Senate Democrats likely will not be able to include a pathway to legalization for millions of immigrants in their $3.5 trillion bill to expand the country’s social safety net after new guidance from the Senate parliamentarian Sunday night.
The decision comes as a resounding rebuke to Democrats, according to a source with direct knowledge of the situation. While it’s incredibly hard to overrule such a decision, one Democratic source noted they might try narrowing the policy to include some sort of immigration provision in the bill, but the chances remain slim.
The effort to include immigration in their economic agenda bill, although it has faced long odds, has stood as one of the last clear opportunities for Democrats to pass substantial immigration reform in President Joe Biden’s first year in office.
Parliamentarian Elizabeth MacDonough wrote in her ruling, “Changing the law to clear the way to (Legal Permanent Resident) status is tremendous and enduring policy change that dwarfs its budgetary impact.”
In a key meeting with MacDonough earlier this month, Senate Democrats made their case to include a path to legalization for millions of immigrants in the massive economic bill. Democrats argued their plan to give roughly 8 million immigrants an opportunity to apply for green cards in the country would have a major economic impact – a pitch they hoped would convince her to allow them to include it in a complicated budget process known as reconciliation. That process would allow Democrats, who lack the 60 votes needed in the Senate to overcome the filibuster, to pass the bill with only Democratic votes.
In a statement after the ruling, Senate Majority Leader Chuck Schumer said, “We are deeply disappointed in this decision but the fight to provide lawful status for immigrants in budget reconciliation continues. Senate Democrats have prepared alternate proposals and will be holding additional meetings with the Senate parliamentarian in the coming days.”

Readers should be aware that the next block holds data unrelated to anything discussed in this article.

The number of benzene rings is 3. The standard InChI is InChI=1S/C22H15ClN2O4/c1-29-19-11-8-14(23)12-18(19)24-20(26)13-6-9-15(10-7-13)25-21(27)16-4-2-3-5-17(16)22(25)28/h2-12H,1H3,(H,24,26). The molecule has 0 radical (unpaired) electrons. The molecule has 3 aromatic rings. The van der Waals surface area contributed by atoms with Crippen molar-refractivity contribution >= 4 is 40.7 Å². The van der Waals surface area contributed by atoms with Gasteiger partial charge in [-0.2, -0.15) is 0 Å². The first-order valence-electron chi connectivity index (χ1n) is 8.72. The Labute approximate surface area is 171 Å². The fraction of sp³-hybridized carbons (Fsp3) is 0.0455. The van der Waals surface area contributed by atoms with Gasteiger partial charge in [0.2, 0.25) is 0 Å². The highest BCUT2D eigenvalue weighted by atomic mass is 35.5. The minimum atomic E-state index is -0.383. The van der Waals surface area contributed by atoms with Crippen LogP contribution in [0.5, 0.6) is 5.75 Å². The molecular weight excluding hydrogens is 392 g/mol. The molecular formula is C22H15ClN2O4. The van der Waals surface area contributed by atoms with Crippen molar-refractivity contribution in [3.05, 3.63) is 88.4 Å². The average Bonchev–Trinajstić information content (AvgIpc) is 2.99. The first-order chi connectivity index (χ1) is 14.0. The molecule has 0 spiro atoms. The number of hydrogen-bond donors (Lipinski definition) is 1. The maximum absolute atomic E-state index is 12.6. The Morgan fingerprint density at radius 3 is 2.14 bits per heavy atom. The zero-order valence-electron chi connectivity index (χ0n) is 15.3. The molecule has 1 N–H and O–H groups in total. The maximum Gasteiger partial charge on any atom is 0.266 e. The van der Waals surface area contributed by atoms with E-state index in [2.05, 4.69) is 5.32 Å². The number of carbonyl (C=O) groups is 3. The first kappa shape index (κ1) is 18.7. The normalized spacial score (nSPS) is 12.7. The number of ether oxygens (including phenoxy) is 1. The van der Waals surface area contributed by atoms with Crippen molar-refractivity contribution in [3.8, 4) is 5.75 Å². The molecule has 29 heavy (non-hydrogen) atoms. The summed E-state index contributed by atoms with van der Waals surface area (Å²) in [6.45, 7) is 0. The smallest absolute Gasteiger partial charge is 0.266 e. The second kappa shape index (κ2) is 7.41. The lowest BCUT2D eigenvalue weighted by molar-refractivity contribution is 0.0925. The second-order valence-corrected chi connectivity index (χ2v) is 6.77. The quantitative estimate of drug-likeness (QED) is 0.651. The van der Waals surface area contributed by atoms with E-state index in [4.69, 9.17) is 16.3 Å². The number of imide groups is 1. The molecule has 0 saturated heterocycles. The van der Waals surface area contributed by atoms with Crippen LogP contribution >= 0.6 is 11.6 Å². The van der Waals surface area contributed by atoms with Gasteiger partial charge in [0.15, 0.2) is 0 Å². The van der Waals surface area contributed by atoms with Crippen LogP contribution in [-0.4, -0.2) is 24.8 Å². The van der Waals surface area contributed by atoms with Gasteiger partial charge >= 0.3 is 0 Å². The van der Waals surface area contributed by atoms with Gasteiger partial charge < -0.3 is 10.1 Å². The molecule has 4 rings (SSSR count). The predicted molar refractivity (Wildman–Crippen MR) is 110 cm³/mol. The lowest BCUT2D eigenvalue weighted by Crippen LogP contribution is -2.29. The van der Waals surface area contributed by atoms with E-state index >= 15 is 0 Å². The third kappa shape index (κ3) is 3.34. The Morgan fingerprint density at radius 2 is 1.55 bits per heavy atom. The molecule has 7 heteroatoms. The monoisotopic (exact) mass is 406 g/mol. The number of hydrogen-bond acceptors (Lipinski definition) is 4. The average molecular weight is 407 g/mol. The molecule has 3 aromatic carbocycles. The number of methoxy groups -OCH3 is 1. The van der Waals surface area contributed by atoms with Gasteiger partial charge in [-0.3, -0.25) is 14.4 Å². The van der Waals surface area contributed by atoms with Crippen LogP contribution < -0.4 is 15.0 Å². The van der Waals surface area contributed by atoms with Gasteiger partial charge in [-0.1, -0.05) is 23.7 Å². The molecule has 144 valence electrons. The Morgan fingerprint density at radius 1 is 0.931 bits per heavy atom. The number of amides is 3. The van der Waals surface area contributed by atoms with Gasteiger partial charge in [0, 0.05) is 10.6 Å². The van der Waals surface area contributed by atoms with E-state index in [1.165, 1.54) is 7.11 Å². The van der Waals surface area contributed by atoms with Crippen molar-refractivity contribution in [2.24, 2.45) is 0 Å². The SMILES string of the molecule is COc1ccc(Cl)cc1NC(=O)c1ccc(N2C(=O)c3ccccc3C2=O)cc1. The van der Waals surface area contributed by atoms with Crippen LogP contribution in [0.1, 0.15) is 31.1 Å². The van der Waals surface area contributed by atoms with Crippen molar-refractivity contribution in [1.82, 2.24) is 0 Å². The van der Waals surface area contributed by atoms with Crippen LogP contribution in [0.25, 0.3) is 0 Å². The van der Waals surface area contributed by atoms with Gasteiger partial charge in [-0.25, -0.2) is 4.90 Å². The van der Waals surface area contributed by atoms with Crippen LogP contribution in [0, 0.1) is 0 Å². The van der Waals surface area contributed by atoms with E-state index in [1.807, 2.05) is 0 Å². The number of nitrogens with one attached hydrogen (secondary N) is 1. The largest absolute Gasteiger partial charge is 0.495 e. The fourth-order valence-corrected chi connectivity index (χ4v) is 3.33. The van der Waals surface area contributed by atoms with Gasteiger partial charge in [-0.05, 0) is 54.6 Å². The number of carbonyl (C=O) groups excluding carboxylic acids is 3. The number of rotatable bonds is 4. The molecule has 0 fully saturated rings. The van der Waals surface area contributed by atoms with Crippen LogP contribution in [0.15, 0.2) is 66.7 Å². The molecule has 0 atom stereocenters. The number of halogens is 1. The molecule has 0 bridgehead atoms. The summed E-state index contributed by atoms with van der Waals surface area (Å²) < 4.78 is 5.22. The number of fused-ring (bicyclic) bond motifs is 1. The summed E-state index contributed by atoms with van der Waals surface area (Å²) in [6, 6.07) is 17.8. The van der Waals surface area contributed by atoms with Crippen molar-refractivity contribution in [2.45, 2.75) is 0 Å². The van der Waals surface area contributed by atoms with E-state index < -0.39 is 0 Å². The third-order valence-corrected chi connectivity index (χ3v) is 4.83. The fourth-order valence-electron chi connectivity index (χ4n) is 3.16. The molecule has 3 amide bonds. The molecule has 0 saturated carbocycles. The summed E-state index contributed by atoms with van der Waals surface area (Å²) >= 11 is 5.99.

Senate Judiciary Chairman Dick Durbin of Illinois and Sen. Alex Padilla of California, the chair of the Judiciary Subcommittee on Immigration, Citizenship, and Border Safety, expressed similar disappointment in a statement, also alluding to a forthcoming alternate proposal.
During the meeting with the parliamentarian earlier this month, Democratic aides had argued allowing recipients of the Deferred Action for Childhood Arrivals program, people with Temporary Protected Status, farm workers and other essential workers to apply for Legal Permanent Residency would make them eligible for social programs like the Supplemental Nutrition Assistance Program, Medicaid, Medicare, Social Security and other health benefits, sources told CNN. That eligibility, aides estimated, would add $139 billion to the deficit.
Democrats had also cited a narrower immigration law change that was made in 2005 in a reconciliation bill that allowed the recapturing of previously unused employment immigrant visas. That bill passed the Senate in 2005 but stalled in the House.
While the White House has argued immigration is a top priority, Senate Democrats lack the votes to pass legislation on their own. In the House, members of the Congressional Hispanic Caucus had acknowledged that reconciliation provided the clearest path forward.
This story has been updated with additional information.
CNN’s Manu Raju contributed to this report.